The index.html does not show any changes yet. Let’s change that.

Show a Chart in our HTML

A chart is not a basic HTML element. We need a placeholder element which will be decorated as a chart using JavaScript.

Add a DIV as the first element of your body HTML and name it “charts-1”:

<div id="charts-1"></div>

And add the following piece of JavaScript to decorate the chart:

$(function () {
  var chartLine = Highcharts.chart('charts-1', {
                    chart: {
                      type: 'spline',
                      animation: Highcharts.svg, // don't animate in old IE
                      marginRight: 10,
                      events: { }
                    title: { text: 'Temperature emulation (utc)' },
                    xAxis: {
                      type: 'datetime', tickPixelInterval: 200
                    yAxis: {
                      title: { text: 'Combined scale' },
                      plotLines: [{
                        value: 0.5, width: 1, color: '#808080'
                        value: 0, width: 1, color: '#808080'
                    tooltip: {
                      formatter: function () {
                                   return '<b>' + + '</b>
' +
                                     Highcharts.dateFormat('%Y-%m-%d %H:%M:%S', this.x) + '
' +
                                     Highcharts.numberFormat(this.y, 2);
                    legend: { enabled: true },
                    exporting: { enabled: false },
                    series: [
                      name: 'Temperature',
                      data: (function () {
                               // generate an array of random data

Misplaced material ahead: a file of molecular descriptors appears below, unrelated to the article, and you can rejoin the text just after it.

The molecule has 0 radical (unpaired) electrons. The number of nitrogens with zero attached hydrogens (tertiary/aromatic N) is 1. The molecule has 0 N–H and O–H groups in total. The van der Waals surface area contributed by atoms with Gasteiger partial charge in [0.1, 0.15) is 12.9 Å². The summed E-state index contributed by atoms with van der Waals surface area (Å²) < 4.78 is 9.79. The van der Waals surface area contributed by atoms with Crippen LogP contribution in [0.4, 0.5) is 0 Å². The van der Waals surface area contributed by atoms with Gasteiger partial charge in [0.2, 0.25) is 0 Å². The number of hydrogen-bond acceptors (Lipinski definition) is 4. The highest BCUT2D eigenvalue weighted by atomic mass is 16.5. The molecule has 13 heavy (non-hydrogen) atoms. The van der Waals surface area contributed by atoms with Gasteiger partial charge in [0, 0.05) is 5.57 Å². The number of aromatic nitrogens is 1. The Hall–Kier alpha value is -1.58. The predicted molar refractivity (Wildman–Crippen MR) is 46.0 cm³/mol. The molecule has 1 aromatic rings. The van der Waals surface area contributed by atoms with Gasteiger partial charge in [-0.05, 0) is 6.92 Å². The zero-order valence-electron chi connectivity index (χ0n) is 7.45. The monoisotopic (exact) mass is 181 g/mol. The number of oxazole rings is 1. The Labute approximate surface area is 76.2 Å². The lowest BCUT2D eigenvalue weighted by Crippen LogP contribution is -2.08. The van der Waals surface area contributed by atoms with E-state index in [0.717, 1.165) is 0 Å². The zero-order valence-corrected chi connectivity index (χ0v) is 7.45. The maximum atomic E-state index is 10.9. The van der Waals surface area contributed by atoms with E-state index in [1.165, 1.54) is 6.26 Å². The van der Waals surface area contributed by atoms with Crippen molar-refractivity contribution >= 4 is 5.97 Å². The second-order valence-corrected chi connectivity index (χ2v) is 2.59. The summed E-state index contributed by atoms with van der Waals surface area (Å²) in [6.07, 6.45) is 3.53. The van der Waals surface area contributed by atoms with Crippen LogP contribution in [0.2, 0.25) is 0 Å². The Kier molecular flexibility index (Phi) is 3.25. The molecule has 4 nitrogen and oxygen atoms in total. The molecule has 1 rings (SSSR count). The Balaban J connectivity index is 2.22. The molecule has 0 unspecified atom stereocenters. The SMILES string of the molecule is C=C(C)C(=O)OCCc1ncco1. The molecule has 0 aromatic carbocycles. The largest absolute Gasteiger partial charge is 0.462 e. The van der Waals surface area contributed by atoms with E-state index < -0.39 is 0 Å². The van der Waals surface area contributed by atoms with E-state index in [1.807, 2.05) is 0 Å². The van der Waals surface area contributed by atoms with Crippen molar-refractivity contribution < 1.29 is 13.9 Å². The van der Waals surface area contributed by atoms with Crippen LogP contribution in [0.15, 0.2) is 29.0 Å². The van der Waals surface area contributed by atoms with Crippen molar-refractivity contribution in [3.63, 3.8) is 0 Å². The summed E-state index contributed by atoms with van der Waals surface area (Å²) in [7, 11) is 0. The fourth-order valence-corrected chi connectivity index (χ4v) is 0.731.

var data = [], time = (new Date()).getTime(), i;
                               for (i = -12; i <= 0; i += 1) {
                                   x: time + i * 300000,
                                   y: 30
                               return data;

Did you restart the app already? If you save this code in index.html and refresh the current page, you will see something like this:

Note: the HighChart chart is shown in UTC time.

Put the incoming messages on the chart

We arrive at the last part of the update.

Change the call-back function which prints the message received.

socket.on('chat message', function(msg){
  var json = $.parseJSON(msg);
  var timestamp = (new Date(json.timeCreated)).getTime();

  var seriesModule1 = chartLine.series[0];
  var x = timestamp, // UTC time
      y = json.machine.temperature;
  seriesModule1.addPoint([x, y], true, true);

This method now parses the incoming message and tries to read the temperature. And the (UTC) time of the message is retrieved too.

These values are then added to the chart as a new point on the line.

Testing incoming messages

Save the index.html and reload the page.

Now send some messages, line for line, like:


Note: Change the date time value to your current date and time. Remember to save the time in UTC format!

Then you will see something like:


In four steps we have changed a SocketIO chat application into a live dashboard for telemetry.

Please check out other features of HighCharts or combine this example with your own Charting libraries.

In my next blog, we will check out how we can use this in the Azure IoT Edge.